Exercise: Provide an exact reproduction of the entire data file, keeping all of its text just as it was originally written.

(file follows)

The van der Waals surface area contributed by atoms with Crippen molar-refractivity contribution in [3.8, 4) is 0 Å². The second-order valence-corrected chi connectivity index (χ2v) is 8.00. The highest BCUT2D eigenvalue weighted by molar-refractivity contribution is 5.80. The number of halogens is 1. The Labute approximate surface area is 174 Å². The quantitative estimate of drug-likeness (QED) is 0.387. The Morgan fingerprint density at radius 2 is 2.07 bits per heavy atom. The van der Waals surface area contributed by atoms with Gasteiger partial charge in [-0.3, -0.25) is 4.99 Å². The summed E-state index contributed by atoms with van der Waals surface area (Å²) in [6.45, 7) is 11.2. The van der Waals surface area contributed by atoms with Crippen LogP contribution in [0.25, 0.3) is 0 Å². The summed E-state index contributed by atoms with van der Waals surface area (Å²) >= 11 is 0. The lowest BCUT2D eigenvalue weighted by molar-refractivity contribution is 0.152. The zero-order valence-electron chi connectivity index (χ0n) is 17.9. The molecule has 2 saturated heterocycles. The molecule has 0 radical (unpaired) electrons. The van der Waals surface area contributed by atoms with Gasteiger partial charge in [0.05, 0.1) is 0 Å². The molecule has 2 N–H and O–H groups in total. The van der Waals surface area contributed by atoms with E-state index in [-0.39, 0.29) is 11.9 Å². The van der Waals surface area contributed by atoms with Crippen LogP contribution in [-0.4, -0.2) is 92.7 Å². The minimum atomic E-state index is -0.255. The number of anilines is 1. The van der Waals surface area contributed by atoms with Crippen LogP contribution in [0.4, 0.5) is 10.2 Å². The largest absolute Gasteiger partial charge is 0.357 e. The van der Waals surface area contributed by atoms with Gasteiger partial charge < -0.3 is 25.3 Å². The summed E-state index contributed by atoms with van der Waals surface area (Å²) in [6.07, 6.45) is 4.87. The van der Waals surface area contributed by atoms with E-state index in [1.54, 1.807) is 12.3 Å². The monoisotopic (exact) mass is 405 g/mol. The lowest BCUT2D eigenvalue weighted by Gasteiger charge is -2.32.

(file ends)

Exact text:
The van der Waals surface area contributed by atoms with Crippen molar-refractivity contribution in [3.8, 4) is 0 Å². The second-order valence-corrected chi connectivity index (χ2v) is 8.00. The highest BCUT2D eigenvalue weighted by molar-refractivity contribution is 5.80. The number of halogens is 1. The Labute approximate surface area is 174 Å². The quantitative estimate of drug-likeness (QED) is 0.387. The Morgan fingerprint density at radius 2 is 2.07 bits per heavy atom. The van der Waals surface area contributed by atoms with Gasteiger partial charge in [-0.3, -0.25) is 4.99 Å². The summed E-state index contributed by atoms with van der Waals surface area (Å²) in [6.45, 7) is 11.2. The van der Waals surface area contributed by atoms with Crippen LogP contribution in [0.25, 0.3) is 0 Å². The summed E-state index contributed by atoms with van der Waals surface area (Å²) >= 11 is 0. The lowest BCUT2D eigenvalue weighted by molar-refractivity contribution is 0.152. The zero-order valence-electron chi connectivity index (χ0n) is 17.9. The molecule has 2 saturated heterocycles. The molecule has 0 radical (unpaired) electrons. The van der Waals surface area contributed by atoms with Gasteiger partial charge in [0.05, 0.1) is 0 Å². The molecule has 2 N–H and O–H groups in total. The van der Waals surface area contributed by atoms with E-state index in [-0.39, 0.29) is 11.9 Å². The van der Waals surface area contributed by atoms with Crippen LogP contribution in [-0.4, -0.2) is 92.7 Å². The minimum atomic E-state index is -0.255. The number of anilines is 1. The van der Waals surface area contributed by atoms with Crippen LogP contribution in [0.4, 0.5) is 10.2 Å². The largest absolute Gasteiger partial charge is 0.357 e. The van der Waals surface area contributed by atoms with Gasteiger partial charge < -0.3 is 25.3 Å². The summed E-state index contributed by atoms with van der Waals surface area (Å²) in [6.07, 6.45) is 4.87. The van der Waals surface area contributed by atoms with E-state index in [1.54, 1.807) is 12.3 Å². The monoisotopic (exact) mass is 405 g/mol. The lowest BCUT2D eigenvalue weighted by Gasteiger charge is -2.32.